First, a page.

Immune-Related Adverse Events and Outcomes With Immunotherapy for NSCLC

Key Points

  • In patients with advanced or recurrent NSCLC treated with nivolumab, occurrence of immune-related adverse events was associated with improved progression-free survival.
  • Occurrence of immune-related adverse events was associated with improved overall survival. 

In a Japanese analysis reported in JAMA Oncology, Haratani et al found that development of immune-related adverse events was associated with improved survival among patients receiving nivolumab (Opdivo) for advanced or recurrent non–small cell lung cancer (NSCLC).

Study Details

The study involved 134 patients who were treated with nivolumab in the second-line or later setting between December 2015 and August 2016 at 4 Japanese sites. Data were updated as of December 31, 2016. Kaplan-Meier curves of progression-free and overall survival, according to the development of immune-related adverse events in 6-week landmark analyses, were evaluated by log-rank test as preplanned objectives. Patients had a median age of 68 years, and 67% were male.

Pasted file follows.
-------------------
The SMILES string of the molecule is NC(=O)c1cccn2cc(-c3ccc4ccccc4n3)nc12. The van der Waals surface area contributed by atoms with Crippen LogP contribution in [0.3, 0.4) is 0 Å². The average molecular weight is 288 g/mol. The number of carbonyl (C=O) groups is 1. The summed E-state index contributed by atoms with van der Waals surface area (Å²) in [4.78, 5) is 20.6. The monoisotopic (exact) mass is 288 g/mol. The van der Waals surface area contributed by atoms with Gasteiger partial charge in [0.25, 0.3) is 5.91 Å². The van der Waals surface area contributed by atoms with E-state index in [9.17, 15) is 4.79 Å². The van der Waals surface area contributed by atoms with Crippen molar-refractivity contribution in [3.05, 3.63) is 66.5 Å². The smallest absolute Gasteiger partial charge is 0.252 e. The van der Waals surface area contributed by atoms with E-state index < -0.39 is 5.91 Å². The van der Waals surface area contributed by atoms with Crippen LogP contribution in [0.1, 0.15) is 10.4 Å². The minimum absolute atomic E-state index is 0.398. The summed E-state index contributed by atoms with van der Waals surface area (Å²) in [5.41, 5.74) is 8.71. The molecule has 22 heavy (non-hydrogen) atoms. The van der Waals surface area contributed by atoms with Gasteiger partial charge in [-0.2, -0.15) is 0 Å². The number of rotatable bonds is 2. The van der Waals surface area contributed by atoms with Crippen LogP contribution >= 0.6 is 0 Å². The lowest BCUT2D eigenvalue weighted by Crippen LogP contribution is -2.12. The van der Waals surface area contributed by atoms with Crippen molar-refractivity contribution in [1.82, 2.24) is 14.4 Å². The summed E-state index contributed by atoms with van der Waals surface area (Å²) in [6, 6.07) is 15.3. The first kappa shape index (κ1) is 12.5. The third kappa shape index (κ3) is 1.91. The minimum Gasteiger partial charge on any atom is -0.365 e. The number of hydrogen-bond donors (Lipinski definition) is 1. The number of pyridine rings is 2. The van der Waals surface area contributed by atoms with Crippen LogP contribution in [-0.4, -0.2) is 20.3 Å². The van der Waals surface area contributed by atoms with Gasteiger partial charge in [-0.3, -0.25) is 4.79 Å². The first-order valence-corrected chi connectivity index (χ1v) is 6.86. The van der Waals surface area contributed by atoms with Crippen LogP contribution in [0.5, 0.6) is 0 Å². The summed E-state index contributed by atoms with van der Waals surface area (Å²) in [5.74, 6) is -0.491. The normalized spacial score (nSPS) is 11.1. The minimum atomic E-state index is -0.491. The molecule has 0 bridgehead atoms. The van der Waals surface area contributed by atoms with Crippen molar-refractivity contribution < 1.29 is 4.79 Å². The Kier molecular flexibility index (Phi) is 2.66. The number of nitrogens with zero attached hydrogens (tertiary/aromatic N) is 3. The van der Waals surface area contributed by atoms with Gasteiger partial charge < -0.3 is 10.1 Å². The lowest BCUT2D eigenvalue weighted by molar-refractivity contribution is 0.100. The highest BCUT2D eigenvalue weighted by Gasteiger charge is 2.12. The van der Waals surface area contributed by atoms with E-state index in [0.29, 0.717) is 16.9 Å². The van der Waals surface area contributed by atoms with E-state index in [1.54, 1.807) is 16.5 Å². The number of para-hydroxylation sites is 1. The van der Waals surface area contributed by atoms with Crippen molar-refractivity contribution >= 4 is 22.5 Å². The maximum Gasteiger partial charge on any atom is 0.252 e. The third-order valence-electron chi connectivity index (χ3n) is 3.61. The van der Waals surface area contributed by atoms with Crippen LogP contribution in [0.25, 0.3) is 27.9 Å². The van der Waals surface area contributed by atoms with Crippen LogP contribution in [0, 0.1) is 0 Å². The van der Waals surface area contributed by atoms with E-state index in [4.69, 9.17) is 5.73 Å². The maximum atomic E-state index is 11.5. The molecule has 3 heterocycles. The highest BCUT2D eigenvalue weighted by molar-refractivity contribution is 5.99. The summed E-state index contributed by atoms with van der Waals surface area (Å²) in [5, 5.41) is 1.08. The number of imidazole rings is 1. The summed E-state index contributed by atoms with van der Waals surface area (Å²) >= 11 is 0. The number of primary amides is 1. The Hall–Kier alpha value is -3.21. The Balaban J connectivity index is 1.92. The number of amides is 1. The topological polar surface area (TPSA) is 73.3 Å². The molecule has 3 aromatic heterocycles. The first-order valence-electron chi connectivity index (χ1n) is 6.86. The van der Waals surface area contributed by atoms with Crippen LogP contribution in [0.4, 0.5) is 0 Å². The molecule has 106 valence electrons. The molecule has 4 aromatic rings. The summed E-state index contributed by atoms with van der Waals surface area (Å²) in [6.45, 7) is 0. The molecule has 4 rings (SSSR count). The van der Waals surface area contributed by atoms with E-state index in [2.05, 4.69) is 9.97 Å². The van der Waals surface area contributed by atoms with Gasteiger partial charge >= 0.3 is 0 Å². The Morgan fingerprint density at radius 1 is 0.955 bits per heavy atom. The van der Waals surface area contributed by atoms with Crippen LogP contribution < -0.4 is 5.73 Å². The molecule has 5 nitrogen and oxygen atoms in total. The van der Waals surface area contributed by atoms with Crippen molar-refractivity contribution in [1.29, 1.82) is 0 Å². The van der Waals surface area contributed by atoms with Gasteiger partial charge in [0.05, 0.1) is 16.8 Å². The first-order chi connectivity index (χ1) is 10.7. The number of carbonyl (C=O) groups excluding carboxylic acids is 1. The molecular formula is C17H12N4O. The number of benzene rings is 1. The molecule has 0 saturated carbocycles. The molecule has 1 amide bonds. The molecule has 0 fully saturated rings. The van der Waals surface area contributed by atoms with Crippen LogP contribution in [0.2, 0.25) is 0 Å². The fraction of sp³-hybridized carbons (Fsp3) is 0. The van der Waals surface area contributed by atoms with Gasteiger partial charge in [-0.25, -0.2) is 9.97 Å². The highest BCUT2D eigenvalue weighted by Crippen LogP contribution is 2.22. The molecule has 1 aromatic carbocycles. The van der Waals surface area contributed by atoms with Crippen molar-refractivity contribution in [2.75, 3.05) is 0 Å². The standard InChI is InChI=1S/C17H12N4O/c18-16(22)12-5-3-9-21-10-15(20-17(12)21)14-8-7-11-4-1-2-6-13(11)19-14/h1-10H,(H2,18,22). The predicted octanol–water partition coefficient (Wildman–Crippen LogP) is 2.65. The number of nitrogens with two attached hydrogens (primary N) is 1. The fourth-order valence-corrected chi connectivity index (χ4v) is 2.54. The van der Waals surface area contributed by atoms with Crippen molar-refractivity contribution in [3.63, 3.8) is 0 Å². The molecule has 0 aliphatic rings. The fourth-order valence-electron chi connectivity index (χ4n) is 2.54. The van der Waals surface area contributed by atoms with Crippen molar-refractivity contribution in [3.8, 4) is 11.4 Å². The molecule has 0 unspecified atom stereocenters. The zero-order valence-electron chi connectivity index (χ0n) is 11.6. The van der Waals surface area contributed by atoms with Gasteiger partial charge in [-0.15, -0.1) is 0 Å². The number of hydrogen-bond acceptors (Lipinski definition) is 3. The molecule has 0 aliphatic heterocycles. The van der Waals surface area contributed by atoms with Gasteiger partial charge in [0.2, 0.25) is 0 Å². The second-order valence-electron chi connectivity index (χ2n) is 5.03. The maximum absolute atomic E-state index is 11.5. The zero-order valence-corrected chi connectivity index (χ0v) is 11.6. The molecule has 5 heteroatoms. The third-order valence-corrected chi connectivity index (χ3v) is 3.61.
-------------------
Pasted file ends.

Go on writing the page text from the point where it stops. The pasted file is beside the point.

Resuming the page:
Association With Survival

Immune-related adverse events were observed in 69 patients (51%), including grade 3 or 4 events in 12 (9%), with 24 (18%) requiring systemic corticosteroid therapy. In a 6-week landmark analysis, for patients with vs without immune-related adverse events, median progression-free survival was 9.2 months vs 4.8 months (P = .04), and median overall survival was not reached vs 11.1 months (P = .01). On a multivariate analysis, occurrence of immune-related adverse events continued to be significantly positively associated with progression-free survival (HR = 0.525, P = .03) and overall survival (HR = 0.282, P = .003).

The investigators concluded: “Development of [immune-related adverse events] was associated with survival outcome of nivolumab treatment in patients with advanced or recurrent NSCLC. Further studies are needed to confirm our findings.”

Hidetoshi Hayashi, MD, PhD, of Kindai University Faculty of Medicine, Osaka, is the corresponding author of the JAMA Oncology article.

The content in this post has not been reviewed by the American Society of Clinical Oncology, Inc. (ASCO®) and does not necessarily reflect the ideas and opinions of ASCO®.


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